I'm old enough to remember when gas sold for $1.42 a gallon, and our federal government spent $223 billion of our surplus paying down our national debt for the third straight year.
Ah, remember the good old days of 2000?
If you had bought Halliburton stock back then, you'd have increased your money tenfold. But this column isn't about how much money you didn't make. It's about how much money you owe because of our national debt.
As I write this, you owe $30,940.77. My family of five owes $154,703.85.
Of course, in the time it took you to read this far (and be glad you aren't the Constables), your share of the tab for our national debt went up. It will continue to rise, even if you stop reading in mid-sentence to go buy Halliburton stock.
Back in 2001, at the urging of President Richard Nixon's old budget director Bob Mayo and his Bartlett neighbor Kevin Corry, a retired teacher working with the watchdog Concord Coalition, I wrote a column bemoaning the then-record $5.7 trillion national debt.
Today, a wistful Corry says a $5.7 trillion debt would be "wonderful." Things have gotten worse.
The abbreviated history of the national debt is that it topped the $1 billion mark in 1863 while Abe Lincoln won a war. Under Republican Ronald Reagan and a Democratic Congress, the national debt tripled -- first topping $1 trillion in 1982 and rising to $2.8 trillion by the end of Reagan's second term. It rose to $4.2 trillion under one term of George H.W. Bush. It edged up to $5.7 trillion during eight years of Bill Clinton, when the Democratic president and a Republican Congress balanced budgets and paid down the debt.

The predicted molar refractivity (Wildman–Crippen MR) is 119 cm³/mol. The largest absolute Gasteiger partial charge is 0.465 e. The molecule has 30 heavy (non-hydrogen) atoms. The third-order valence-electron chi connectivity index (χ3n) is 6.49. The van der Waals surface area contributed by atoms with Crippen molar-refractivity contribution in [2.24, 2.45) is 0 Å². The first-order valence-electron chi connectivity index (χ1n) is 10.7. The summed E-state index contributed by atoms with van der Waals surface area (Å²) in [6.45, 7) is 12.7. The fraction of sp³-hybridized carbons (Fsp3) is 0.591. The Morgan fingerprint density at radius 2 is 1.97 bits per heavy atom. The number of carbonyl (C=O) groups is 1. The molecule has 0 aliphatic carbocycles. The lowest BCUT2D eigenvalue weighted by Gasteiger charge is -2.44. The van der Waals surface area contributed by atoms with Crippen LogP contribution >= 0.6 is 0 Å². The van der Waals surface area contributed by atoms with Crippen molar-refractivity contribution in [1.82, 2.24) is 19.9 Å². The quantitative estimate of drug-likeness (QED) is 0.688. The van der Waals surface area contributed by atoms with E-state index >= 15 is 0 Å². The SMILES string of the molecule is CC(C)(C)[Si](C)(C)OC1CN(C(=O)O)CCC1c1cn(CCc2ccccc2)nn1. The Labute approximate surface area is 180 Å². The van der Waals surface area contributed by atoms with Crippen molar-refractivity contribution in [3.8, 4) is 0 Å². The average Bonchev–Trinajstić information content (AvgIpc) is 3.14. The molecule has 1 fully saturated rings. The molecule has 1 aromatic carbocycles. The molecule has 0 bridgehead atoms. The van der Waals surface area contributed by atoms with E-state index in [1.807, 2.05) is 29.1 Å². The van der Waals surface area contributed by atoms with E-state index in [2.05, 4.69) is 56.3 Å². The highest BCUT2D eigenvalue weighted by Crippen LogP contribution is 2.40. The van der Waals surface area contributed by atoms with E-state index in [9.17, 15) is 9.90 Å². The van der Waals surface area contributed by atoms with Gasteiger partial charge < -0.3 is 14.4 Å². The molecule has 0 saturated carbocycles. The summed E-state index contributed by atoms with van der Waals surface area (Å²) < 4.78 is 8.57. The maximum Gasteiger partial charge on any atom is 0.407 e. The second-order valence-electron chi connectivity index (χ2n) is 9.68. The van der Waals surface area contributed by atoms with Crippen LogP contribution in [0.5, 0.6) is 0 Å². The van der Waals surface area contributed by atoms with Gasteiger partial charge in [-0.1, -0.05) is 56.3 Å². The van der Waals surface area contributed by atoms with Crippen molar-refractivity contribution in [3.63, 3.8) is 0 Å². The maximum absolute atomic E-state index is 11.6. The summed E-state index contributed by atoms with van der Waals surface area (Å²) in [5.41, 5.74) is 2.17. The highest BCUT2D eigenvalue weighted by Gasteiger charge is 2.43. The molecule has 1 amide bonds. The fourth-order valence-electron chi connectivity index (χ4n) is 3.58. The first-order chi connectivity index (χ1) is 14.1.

Since George W. Bush took office, our national debt has jumped to $9.4 trillion, and adds more than $1.5 billion each day. The Concord Coalition (www.concordcoalition.org), a nonpartisan fiscal watchdog agency founded by Democratic Sen. Paul Tsongas, Republican Sen. Warren Rudman and former Commerce Secretary Peter Peterson, used to tote a traveling Debt Clock around the nation to get people's attention.
"I remember making a big deal about a $4 trillion debt," recalls Robert Bixby, Concord's executive director. The clock met the same fate as $1.42 gas, which is just as well since the clock had only 13 digits and wouldn't have been able to record the $10 trillion debt we should rack up by the time a new president takes the oath of office.
"It's unbelievable," Corry says. "I think these people in government have just totally failed us. They know these problems are there and they don't do anything about it."
That goes for the state's budget woes, too. So, have we given up the fight against debt?
"No, I wouldn't describe it that way. I think it hasn't begun," Bixby says. "That's the problem."
Politicians who know voters want health care and tax cuts don't campaign on a platform of cutting programs and raising taxes.
"The politicians are only doing what the public asks, and we need the public to ask for a sound democracy and ask how we are going to pay for what they are promising," says Sheila Weinberg, a suburban accountant who founded the Institute for Truth in Accounting (www.truthinaccounting.org) with headquarters in Northbrook. "The voters should be demanding: 'How are we going to get out of this mess?'"
While we have squandered opportunities to take on the problem in a forthright way, Bixby hasn't given up hope.
"I think both McCain and Obama have the capacity to do that," Bixby says.
In the meantime, that $9.4 trillion debt isn't as bad as you think. It's much worse.
When you add up the unfunded future payments our government has promised to seniors, baby b boomers and others, the debt is more like $56 trillion, Weinberg says.
That means my family of five owes about $923,890. And I'm never going to be able to pay that unless I take a page from our government playbook and pass along our tab to future generations.